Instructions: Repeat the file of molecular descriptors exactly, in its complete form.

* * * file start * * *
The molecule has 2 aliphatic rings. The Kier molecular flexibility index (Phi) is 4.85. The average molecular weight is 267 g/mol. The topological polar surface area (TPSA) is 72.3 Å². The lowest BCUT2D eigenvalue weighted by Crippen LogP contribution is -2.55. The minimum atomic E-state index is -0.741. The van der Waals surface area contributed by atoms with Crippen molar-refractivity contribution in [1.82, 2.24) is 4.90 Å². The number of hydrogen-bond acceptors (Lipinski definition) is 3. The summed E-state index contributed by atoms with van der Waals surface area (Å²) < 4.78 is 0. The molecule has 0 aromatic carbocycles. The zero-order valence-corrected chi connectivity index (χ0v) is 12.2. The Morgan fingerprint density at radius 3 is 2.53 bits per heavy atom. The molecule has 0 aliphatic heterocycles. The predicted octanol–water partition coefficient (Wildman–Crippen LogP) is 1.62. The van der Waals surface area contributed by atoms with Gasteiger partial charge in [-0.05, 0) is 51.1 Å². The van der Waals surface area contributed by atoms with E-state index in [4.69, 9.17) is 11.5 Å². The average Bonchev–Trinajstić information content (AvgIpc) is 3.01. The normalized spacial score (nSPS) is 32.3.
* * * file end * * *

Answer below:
The molecule has 2 aliphatic rings. The Kier molecular flexibility index (Phi) is 4.85. The average molecular weight is 267 g/mol. The topological polar surface area (TPSA) is 72.3 Å². The lowest BCUT2D eigenvalue weighted by Crippen LogP contribution is -2.55. The minimum atomic E-state index is -0.741. The van der Waals surface area contributed by atoms with Crippen molar-refractivity contribution in [1.82, 2.24) is 4.90 Å². The number of hydrogen-bond acceptors (Lipinski definition) is 3. The summed E-state index contributed by atoms with van der Waals surface area (Å²) < 4.78 is 0. The molecule has 0 aromatic carbocycles. The zero-order valence-corrected chi connectivity index (χ0v) is 12.2. The Morgan fingerprint density at radius 3 is 2.53 bits per heavy atom. The molecule has 0 aliphatic heterocycles. The predicted octanol–water partition coefficient (Wildman–Crippen LogP) is 1.62. The van der Waals surface area contributed by atoms with Gasteiger partial charge in [-0.05, 0) is 51.1 Å². The van der Waals surface area contributed by atoms with E-state index in [4.69, 9.17) is 11.5 Å². The average Bonchev–Trinajstić information content (AvgIpc) is 3.01. The normalized spacial score (nSPS) is 32.3.